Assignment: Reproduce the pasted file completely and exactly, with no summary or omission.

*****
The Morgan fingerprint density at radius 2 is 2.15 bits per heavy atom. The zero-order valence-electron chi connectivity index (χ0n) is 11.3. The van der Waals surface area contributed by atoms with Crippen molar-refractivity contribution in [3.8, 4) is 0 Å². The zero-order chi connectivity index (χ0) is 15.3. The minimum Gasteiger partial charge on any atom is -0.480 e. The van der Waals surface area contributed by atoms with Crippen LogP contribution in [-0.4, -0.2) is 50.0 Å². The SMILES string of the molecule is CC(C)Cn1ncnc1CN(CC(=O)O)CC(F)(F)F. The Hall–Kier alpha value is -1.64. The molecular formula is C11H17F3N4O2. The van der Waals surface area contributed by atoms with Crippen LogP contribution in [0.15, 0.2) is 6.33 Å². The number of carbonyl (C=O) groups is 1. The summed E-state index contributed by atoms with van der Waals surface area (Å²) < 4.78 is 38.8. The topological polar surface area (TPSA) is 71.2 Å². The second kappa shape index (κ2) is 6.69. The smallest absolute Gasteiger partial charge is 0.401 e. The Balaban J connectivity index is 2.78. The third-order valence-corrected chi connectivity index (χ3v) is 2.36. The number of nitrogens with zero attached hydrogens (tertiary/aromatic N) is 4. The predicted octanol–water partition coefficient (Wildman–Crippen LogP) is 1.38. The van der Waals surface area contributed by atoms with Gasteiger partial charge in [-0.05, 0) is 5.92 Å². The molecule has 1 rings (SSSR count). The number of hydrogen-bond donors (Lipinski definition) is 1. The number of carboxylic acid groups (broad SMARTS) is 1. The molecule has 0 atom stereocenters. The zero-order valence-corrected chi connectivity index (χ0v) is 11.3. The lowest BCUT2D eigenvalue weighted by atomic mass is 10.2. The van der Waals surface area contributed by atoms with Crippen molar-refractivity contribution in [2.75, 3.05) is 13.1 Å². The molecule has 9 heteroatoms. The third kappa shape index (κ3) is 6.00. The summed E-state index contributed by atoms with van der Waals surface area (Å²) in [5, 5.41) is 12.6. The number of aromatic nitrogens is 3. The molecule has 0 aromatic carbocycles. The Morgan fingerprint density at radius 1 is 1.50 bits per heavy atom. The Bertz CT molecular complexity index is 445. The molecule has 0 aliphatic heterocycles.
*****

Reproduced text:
The Morgan fingerprint density at radius 2 is 2.15 bits per heavy atom. The zero-order valence-electron chi connectivity index (χ0n) is 11.3. The van der Waals surface area contributed by atoms with Crippen molar-refractivity contribution in [3.8, 4) is 0 Å². The zero-order chi connectivity index (χ0) is 15.3. The minimum Gasteiger partial charge on any atom is -0.480 e. The van der Waals surface area contributed by atoms with Crippen LogP contribution in [-0.4, -0.2) is 50.0 Å². The SMILES string of the molecule is CC(C)Cn1ncnc1CN(CC(=O)O)CC(F)(F)F. The Hall–Kier alpha value is -1.64. The molecular formula is C11H17F3N4O2. The van der Waals surface area contributed by atoms with Crippen LogP contribution in [0.15, 0.2) is 6.33 Å². The number of carbonyl (C=O) groups is 1. The summed E-state index contributed by atoms with van der Waals surface area (Å²) < 4.78 is 38.8. The topological polar surface area (TPSA) is 71.2 Å². The second kappa shape index (κ2) is 6.69. The smallest absolute Gasteiger partial charge is 0.401 e. The Balaban J connectivity index is 2.78. The third-order valence-corrected chi connectivity index (χ3v) is 2.36. The number of nitrogens with zero attached hydrogens (tertiary/aromatic N) is 4. The predicted octanol–water partition coefficient (Wildman–Crippen LogP) is 1.38. The van der Waals surface area contributed by atoms with Gasteiger partial charge in [-0.05, 0) is 5.92 Å². The molecule has 1 rings (SSSR count). The number of hydrogen-bond donors (Lipinski definition) is 1. The number of carboxylic acid groups (broad SMARTS) is 1. The molecule has 0 atom stereocenters. The zero-order valence-corrected chi connectivity index (χ0v) is 11.3. The lowest BCUT2D eigenvalue weighted by atomic mass is 10.2. The van der Waals surface area contributed by atoms with Crippen molar-refractivity contribution in [2.75, 3.05) is 13.1 Å². The molecule has 9 heteroatoms. The third kappa shape index (κ3) is 6.00. The summed E-state index contributed by atoms with van der Waals surface area (Å²) in [5, 5.41) is 12.6. The number of aromatic nitrogens is 3. The molecule has 0 aromatic carbocycles. The Morgan fingerprint density at radius 1 is 1.50 bits per heavy atom. The Bertz CT molecular complexity index is 445. The molecule has 0 aliphatic heterocycles.